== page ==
sábado, 26 de noviembre de 2016

New Skin Patch Analyzes Your Sweat During Exercise

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New Skin Patch Analyzes Your Sweat During Exercise

Used with a smartphone app, it's designed to offer information about your health, inventors say
By Randy Dotinga
Wednesday, November 23, 2016
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WEDNESDAY, Nov. 23, 2016 (HealthDay News) -- How much are you really sweating when you exercise? You may not need to wring yourself dry to find out.
Researchers say they've developed a flexible device that sticks to the skin, analyzes your sweat and sends the results to your smartphone.
That's not all. Researchers say the device -- about the size of a quarter -- offers insight into whether you need to drink more water or down an energy drink to boost electrolyte levels.
"The intimate skin interface created by this wearable, skin-like ... system enables new measurement capabilities not possible with the kinds of absorbent pads and sponges currently used in sweat collection," said John Rogers, lead author of a study reporting development of the "lab on the skin."
Rogers is a professor of materials science and engineering, biomedical engineering and neurological surgery at Northwestern University's McCormick School of Engineering in Evanston, Ill.
The device is disposable, designed to be used once for a few hours while attached to the skin of the forearm or back.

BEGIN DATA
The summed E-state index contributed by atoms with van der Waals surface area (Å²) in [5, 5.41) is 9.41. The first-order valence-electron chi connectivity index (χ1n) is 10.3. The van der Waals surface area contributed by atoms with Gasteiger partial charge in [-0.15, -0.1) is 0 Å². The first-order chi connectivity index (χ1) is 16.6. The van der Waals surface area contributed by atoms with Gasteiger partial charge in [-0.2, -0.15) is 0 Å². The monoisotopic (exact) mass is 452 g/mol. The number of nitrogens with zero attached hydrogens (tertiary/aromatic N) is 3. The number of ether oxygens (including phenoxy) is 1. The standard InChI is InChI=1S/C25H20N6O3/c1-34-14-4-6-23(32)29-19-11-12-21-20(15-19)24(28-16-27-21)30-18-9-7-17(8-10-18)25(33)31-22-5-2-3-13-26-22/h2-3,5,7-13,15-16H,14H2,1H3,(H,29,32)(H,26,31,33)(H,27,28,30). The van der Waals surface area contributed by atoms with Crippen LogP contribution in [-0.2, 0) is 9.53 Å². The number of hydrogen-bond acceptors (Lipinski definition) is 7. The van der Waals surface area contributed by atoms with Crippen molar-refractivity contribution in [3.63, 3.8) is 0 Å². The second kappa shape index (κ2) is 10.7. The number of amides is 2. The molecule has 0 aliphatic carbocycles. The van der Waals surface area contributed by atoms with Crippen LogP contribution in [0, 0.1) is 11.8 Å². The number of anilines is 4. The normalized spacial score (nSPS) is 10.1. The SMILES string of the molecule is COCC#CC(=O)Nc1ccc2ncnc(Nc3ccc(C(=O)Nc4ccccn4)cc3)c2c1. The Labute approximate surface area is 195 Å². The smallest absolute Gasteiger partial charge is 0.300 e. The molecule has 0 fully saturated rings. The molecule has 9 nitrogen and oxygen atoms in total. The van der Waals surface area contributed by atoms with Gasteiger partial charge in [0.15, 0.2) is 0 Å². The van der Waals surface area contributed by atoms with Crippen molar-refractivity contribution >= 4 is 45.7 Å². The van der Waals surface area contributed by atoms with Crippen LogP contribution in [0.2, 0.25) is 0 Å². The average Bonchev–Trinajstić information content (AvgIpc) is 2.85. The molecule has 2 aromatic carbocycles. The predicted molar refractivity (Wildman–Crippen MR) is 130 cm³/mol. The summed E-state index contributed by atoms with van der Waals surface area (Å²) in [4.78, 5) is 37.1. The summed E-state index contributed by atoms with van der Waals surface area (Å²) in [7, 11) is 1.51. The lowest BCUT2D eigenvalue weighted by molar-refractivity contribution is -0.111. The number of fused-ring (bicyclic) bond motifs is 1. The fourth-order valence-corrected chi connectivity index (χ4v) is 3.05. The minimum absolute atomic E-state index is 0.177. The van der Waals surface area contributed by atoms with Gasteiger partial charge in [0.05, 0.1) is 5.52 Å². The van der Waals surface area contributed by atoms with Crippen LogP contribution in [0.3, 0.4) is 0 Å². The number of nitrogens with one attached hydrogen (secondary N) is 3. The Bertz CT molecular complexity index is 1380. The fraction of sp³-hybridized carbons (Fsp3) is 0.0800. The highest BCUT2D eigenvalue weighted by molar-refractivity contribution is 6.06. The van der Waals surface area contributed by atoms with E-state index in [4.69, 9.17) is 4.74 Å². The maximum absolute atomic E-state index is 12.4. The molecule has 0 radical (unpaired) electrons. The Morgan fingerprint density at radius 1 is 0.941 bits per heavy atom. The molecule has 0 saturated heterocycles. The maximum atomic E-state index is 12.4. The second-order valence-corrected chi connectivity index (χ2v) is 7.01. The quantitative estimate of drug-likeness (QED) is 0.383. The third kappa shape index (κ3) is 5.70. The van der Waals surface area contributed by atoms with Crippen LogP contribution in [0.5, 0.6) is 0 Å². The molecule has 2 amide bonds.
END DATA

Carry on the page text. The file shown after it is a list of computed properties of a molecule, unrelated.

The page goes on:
Why bother analyzing sweat?
Because, Rogers said in a university news release, it's "a rich, chemical broth containing a number of important chemical compounds with physiological health information."
Researchers tested the device on two groups of cyclists and report their findings Nov. 23 in the journal Science Translational Medicine.
They said the device gave accurate accounts of the acidity of sweat and concentrations of glucose, chloride and lactate.
To get the data, a user takes a smartphone photo of the device. An app then analyzes that photo and displays the information.
SOURCES: Northwestern University, press release, Nov. 23, 2016; Science Translational Medicine, Nov. 23, 2016
News stories are provided by HealthDay and do not reflect the views of MedlinePlus, the National Library of Medicine, the National Institutes of Health, the U.S. Department of Health and Human Services, or federal policy.
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